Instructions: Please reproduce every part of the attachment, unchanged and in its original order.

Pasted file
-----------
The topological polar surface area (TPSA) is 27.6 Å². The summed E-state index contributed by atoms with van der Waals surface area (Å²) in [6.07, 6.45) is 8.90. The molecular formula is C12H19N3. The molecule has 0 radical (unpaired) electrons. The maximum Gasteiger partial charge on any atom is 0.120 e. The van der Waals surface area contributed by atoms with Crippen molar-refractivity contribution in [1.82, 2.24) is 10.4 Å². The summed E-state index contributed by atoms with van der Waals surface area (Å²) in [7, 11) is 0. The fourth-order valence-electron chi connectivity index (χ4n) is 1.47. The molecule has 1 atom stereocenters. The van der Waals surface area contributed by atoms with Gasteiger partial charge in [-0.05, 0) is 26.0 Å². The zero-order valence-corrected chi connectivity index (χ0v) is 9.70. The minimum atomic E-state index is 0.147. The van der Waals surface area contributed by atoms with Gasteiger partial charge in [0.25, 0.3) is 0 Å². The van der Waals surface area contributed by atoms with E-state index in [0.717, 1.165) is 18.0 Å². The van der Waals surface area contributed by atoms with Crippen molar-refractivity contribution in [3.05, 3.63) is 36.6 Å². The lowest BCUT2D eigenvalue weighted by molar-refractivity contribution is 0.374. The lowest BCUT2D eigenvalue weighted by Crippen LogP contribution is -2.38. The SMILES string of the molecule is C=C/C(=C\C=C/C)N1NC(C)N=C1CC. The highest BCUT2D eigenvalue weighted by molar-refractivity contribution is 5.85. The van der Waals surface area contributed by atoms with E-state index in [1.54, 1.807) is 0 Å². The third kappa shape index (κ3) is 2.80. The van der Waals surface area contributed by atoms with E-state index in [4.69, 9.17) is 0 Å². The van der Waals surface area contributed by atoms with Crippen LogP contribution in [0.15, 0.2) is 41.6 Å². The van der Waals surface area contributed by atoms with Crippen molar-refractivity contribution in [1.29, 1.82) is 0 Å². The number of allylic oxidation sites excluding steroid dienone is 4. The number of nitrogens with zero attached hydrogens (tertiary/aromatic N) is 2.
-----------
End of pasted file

The topological polar surface area (TPSA) is 27.6 Å². The summed E-state index contributed by atoms with van der Waals surface area (Å²) in [6.07, 6.45) is 8.90. The molecular formula is C12H19N3. The molecule has 0 radical (unpaired) electrons. The maximum Gasteiger partial charge on any atom is 0.120 e. The van der Waals surface area contributed by atoms with Crippen molar-refractivity contribution in [1.82, 2.24) is 10.4 Å². The summed E-state index contributed by atoms with van der Waals surface area (Å²) in [7, 11) is 0. The fourth-order valence-electron chi connectivity index (χ4n) is 1.47. The molecule has 1 atom stereocenters. The van der Waals surface area contributed by atoms with Gasteiger partial charge in [-0.05, 0) is 26.0 Å². The zero-order valence-corrected chi connectivity index (χ0v) is 9.70. The minimum atomic E-state index is 0.147. The van der Waals surface area contributed by atoms with Gasteiger partial charge in [0.25, 0.3) is 0 Å². The van der Waals surface area contributed by atoms with E-state index in [0.717, 1.165) is 18.0 Å². The van der Waals surface area contributed by atoms with Crippen molar-refractivity contribution in [3.05, 3.63) is 36.6 Å². The lowest BCUT2D eigenvalue weighted by molar-refractivity contribution is 0.374. The lowest BCUT2D eigenvalue weighted by Crippen LogP contribution is -2.38. The SMILES string of the molecule is C=C/C(=C\C=C/C)N1NC(C)N=C1CC. The highest BCUT2D eigenvalue weighted by molar-refractivity contribution is 5.85. The van der Waals surface area contributed by atoms with E-state index in [1.54, 1.807) is 0 Å². The third kappa shape index (κ3) is 2.80. The van der Waals surface area contributed by atoms with E-state index in [4.69, 9.17) is 0 Å². The van der Waals surface area contributed by atoms with Crippen LogP contribution in [0.15, 0.2) is 41.6 Å². The van der Waals surface area contributed by atoms with Crippen molar-refractivity contribution in [1.29, 1.82) is 0 Å². The number of allylic oxidation sites excluding steroid dienone is 4. The number of nitrogens with zero attached hydrogens (tertiary/aromatic N) is 2.